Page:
What it sounds like is that it is important to establish a good Managerial/supervision relationship from the outset that entails some kind of contract. In Part one of this series I suggested that both the youthworker and the Clergy bring something to the relationship, it makes sense then that some kind of negotiation from the outset begins a process from which appropriate Management can occur. In one way, because both the line manager and youthworker give something to the relationship it can become something of a negotiated collaboration. This in itself can be a source of challenge as often the youthworker and clergy operate (dangerously) as the ‘lone wolf’ , collaboration, and working together might not be in their mindset, neither practice or value orientation. Related image

In the collaborative relationship between Clergy & Youthworker what needs to be negotiated? 

  1. The Style of Management – Kenneth Blanchard ( Management Guru) describes 4 styles of ever changing management/leadership style – and its less important what they are- more so that the context of the situation might dictate that a certain style is important. This is the ‘contextual’ leadership style.  (Leadership & the One minute Manager, 1986) The four styles are: Delegating, Supportive, Directive, Coaching. Depending on the level of support & direction given.  Without describing all of the 100’s of styles of management/leadership, it is probably enough to say that all of these 4 actions might be required at some point from the line manager. It is how these are done…. 
  2. The Practicalities of Line Management – It might seem irrelevant or trivial, but the venue, time & frequency of Specific line management are crucial. They all communicate to the Youthworker how valued they are. A once a month meeting might be too much for some, not enough for others, the reverse might be case for every week. How long is important, if line managers are checking their watch, or waiting for a phone call. Venues can be spaces of power, neutrality is good, but this would need to be balanced by the need for privacy for delicate conversations. 
  3. The Content of Line Management – So, when the allotted hour arrives at the decided time and venue – There should be negotiation from the outset of the relationship as to what the appropriate and expected content should be, so that both parties are prepared. Is it to report the weeks events? To talk through ideas and plans? to talk about personal/spiritual challenges? is it receive direction/guidance? to ask for help? to talk about what is not happening? Again, the content can change, but some kind of agreed pattern that can be negotiated ongoing might be a positive helpful. It is worth then negotiating what is expected of the line manager when they hear the report, suggestions or crisis – is it merely Support (high support/low direction), Direct (high direction/low support), Coach ( high direction/high support), or even Delegate ( low direction/low support) – because a line manager that ‘just listens’ might not be whats required – but neither might be a line manager who just delegates new tasks. Negotiating the Content and form that line management takes is crucial.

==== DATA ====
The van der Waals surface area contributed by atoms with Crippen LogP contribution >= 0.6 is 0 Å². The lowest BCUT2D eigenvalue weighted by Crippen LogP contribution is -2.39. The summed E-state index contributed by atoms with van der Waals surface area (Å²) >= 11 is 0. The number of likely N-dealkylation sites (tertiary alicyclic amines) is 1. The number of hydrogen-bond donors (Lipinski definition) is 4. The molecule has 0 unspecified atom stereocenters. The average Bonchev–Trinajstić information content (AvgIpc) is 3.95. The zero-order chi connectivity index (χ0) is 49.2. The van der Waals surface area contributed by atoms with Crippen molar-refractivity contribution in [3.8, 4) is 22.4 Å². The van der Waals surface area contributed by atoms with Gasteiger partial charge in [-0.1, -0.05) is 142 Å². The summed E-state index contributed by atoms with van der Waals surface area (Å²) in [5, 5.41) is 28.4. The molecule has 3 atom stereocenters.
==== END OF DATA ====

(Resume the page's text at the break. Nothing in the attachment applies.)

4. Handling Feedback, Criticism & Conflict. From the very beginning the clergy to Line Manager relationship needs to build in what will happen when there is both positive and critical feedback to be given. There is nothing worse that only being praised for everything, or either only being criticised for everything. But as the line manager the Clergy will have to bring to the table, and should bring to the table, the positive and critical feedback, and complaints that might be being aired about aspects of youthwork practice. Image result for criticismWhat is to be negotiated is how these will be communicated, and what the appropriate responses should be to them. To think that there wont be is ‘pie in the sky’- or that the youthworker is finding things too easy, and might be in a safe/comfort zone – where being challenged and making ‘mistakes’ due to inexperience might not be a bad thing.
  5. Expectations; When the Job role & Strategy says one thing, but culture determines another. They say that ‘Culture eats Strategy for breakfast’. If the following is true:

At its worst Christian youthwork is a context where innovation, creativity and diversity is being crushed because of the weight of established tradition and culture (Davies p154)

Where there is an avoidance of a church engaging politically -and youthworkers can have a political switch set to on, like often young people arent given credit for also do. Churches intend to be safe places – or even far too comfortable places – to find healing, hope, meaning and purpose – so they become places where peoples own needs are met. At worse to be exciting and attractive they can become safe and easy to go to – More ‘Moral Therapeutic deism’, than sacrifical, costly, challenging discipleship.